Tissue & Cellular Engineering (TCE)
TCE researchers are engineering better health at the cutting edge of tissues and cells.
The TCE signature area grew out of both engineering and science. Several factors have converged to push tissue and cellular engineering into its signature area position at Purdue and push Purdue into a potential leadership position nationally and internationally:
- The potential to help large numbers of people;
- Growing interest among faculty members and students;
- Opportunities for sponsored funding from federal agencies;
- Clearly defined needs of industrial partners;
- The geographic location of several partners in Indiana, which makes for a natural relationship;
- The reputation of Purdue engineering and its recent success in biomedical research and development; and
- The potential to increase the diversity of students and faculty in engineering.
Here, Nicole Onyeneho, from the University of Maryland, dissects a canine eye to obtain retinal samples in Albena Ivanisevic's lab.
Purdue will focus on research and development in various subareas: real-time sensing and imaging of the structure, function, and dynamic characteristics of biological systems; probing and sensing the functions of and interactions between tissues, cells, and molecules; and engineering replacement tissue scaffolds with unique mechanical properties based on molecular design.
Tissue and cellular engineering is interdisciplinary by nature.
According to George Wodicka, head of biomedical engineering, the history of the field illustrates the necessity of combining expertise from both engineering and science.
“In order to develop replacement tissues, the mechanical properties of those tissues are vitally important—how the properties change when the device is being constructed or once it has been implanted,” he explains. “These issues are critical in terms of functionality of a device itself, so mechanical engineering principles have been key to this field from the beginning.”
On the other hand, replacement tissues for nerves raise a different set of concerns. “In addition to the mechanical components,” Wodicka says, “the electrical properties of the replacement tissues need to be fully understood. That brings in the whole realm of electrical engineering.”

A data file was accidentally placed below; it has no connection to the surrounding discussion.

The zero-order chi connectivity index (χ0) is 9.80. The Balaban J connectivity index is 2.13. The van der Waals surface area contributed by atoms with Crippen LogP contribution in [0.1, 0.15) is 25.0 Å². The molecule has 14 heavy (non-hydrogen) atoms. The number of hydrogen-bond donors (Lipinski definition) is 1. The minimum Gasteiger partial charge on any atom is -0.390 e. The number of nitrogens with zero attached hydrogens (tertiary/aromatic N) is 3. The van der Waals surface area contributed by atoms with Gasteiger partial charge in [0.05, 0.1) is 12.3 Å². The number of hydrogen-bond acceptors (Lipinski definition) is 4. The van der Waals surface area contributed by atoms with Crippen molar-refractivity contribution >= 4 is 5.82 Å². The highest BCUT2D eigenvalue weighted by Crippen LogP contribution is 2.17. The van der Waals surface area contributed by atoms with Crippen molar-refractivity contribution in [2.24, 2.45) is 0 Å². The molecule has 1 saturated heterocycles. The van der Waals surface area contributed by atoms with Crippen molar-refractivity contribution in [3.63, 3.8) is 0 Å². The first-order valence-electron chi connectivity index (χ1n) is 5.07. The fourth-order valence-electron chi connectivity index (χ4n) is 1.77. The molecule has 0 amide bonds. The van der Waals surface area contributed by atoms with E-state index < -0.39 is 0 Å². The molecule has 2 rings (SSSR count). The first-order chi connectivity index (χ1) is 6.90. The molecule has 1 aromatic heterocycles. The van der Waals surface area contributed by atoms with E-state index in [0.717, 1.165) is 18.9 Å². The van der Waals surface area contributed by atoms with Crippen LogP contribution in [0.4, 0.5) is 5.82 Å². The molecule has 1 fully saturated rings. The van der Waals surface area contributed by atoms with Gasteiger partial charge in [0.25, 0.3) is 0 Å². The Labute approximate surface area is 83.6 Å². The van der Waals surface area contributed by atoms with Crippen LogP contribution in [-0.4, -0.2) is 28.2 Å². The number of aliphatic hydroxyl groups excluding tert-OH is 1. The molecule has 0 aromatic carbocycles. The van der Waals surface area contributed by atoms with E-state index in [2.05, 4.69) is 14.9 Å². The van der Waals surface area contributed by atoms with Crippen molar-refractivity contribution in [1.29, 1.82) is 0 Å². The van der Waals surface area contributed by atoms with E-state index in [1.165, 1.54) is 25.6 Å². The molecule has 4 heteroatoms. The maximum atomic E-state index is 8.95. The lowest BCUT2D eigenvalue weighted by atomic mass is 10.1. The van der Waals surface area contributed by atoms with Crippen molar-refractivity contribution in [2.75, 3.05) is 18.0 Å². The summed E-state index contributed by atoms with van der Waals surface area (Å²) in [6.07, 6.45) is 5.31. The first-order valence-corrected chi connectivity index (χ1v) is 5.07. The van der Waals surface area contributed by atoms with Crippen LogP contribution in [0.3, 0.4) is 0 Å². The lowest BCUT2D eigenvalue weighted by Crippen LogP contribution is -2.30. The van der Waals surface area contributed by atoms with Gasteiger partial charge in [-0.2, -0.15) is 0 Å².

The science factor in the equation bears on issues such as tissue function, cellular interactions, and subcellular phenomena that affect how replacement tissues are recognized by the body and how cells react to them.
“At the molecular and cellular level we need tremendous engineering, yet the engineers also must understand the biological aspects of their work—especially about how the cells and tissues of the body react to the presence of an engineered tissue,” says Klod Kokini, a professor of biomedical engineering and mechanical engineering.
According to Kokini, tissue and cellular engineering has emerged as a distinct field in the context of treating and curing bodily damage and injuries. “Many of the key challenges are related to soft tissues, ligaments, skin, etcetera,” Kokini says. “Tissue engineering looks to allow repair of these structures. The concept at this time is to develop materials by understanding the environment they are in, the relationship between these materials with cells and tissues in the body itself, and to engineer devices and systems that can be used as replacements for tissues. We also look at the relationship between the materials and the cells, which is the critical part of making tissues.”
However, re-growing damaged knee cartilage for injured athletes or implanting retinal tissue for patients with macular degeneration may be just thetip of the iceberg of possibility. “Ultimately the hope is to actually grow organs or allow the body to grow organs,” Kokini says, although he concedes that such applications are years away.
The bottom line is that tissue and cellular engineering may benefit not only patients with previously incurable diseases or untreatable conditions, but also the businesses and industries trying to help them.